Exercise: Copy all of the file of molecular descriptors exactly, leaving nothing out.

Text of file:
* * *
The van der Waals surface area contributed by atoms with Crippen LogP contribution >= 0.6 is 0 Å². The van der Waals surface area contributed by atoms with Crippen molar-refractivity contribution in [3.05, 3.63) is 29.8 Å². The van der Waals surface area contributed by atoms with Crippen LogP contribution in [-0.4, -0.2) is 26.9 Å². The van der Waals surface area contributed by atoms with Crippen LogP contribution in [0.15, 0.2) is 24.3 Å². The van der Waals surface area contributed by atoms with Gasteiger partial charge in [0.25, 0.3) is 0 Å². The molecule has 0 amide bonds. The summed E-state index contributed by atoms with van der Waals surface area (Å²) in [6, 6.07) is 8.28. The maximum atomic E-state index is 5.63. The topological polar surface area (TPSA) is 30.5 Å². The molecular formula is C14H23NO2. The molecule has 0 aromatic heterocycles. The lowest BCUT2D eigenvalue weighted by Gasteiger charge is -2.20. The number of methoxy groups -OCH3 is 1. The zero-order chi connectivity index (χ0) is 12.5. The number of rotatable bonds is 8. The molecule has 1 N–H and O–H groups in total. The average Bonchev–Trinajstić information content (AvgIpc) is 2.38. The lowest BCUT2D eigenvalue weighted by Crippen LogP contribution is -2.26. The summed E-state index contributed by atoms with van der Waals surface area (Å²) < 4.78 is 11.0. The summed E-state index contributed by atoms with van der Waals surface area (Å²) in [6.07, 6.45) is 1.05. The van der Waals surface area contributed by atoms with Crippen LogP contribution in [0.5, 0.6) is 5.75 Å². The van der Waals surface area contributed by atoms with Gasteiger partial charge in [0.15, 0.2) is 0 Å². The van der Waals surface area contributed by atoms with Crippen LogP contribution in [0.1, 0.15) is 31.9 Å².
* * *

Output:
The van der Waals surface area contributed by atoms with Crippen LogP contribution >= 0.6 is 0 Å². The van der Waals surface area contributed by atoms with Crippen molar-refractivity contribution in [3.05, 3.63) is 29.8 Å². The van der Waals surface area contributed by atoms with Crippen LogP contribution in [-0.4, -0.2) is 26.9 Å². The van der Waals surface area contributed by atoms with Crippen LogP contribution in [0.15, 0.2) is 24.3 Å². The van der Waals surface area contributed by atoms with Gasteiger partial charge in [0.25, 0.3) is 0 Å². The molecule has 0 amide bonds. The summed E-state index contributed by atoms with van der Waals surface area (Å²) in [6, 6.07) is 8.28. The maximum atomic E-state index is 5.63. The topological polar surface area (TPSA) is 30.5 Å². The molecular formula is C14H23NO2. The molecule has 0 aromatic heterocycles. The lowest BCUT2D eigenvalue weighted by Gasteiger charge is -2.20. The number of methoxy groups -OCH3 is 1. The zero-order chi connectivity index (χ0) is 12.5. The number of rotatable bonds is 8. The molecule has 1 N–H and O–H groups in total. The average Bonchev–Trinajstić information content (AvgIpc) is 2.38. The lowest BCUT2D eigenvalue weighted by Crippen LogP contribution is -2.26. The summed E-state index contributed by atoms with van der Waals surface area (Å²) < 4.78 is 11.0. The summed E-state index contributed by atoms with van der Waals surface area (Å²) in [6.07, 6.45) is 1.05. The van der Waals surface area contributed by atoms with Crippen LogP contribution in [0.5, 0.6) is 5.75 Å². The van der Waals surface area contributed by atoms with Gasteiger partial charge in [0.15, 0.2) is 0 Å². The van der Waals surface area contributed by atoms with Crippen LogP contribution in [0.1, 0.15) is 31.9 Å².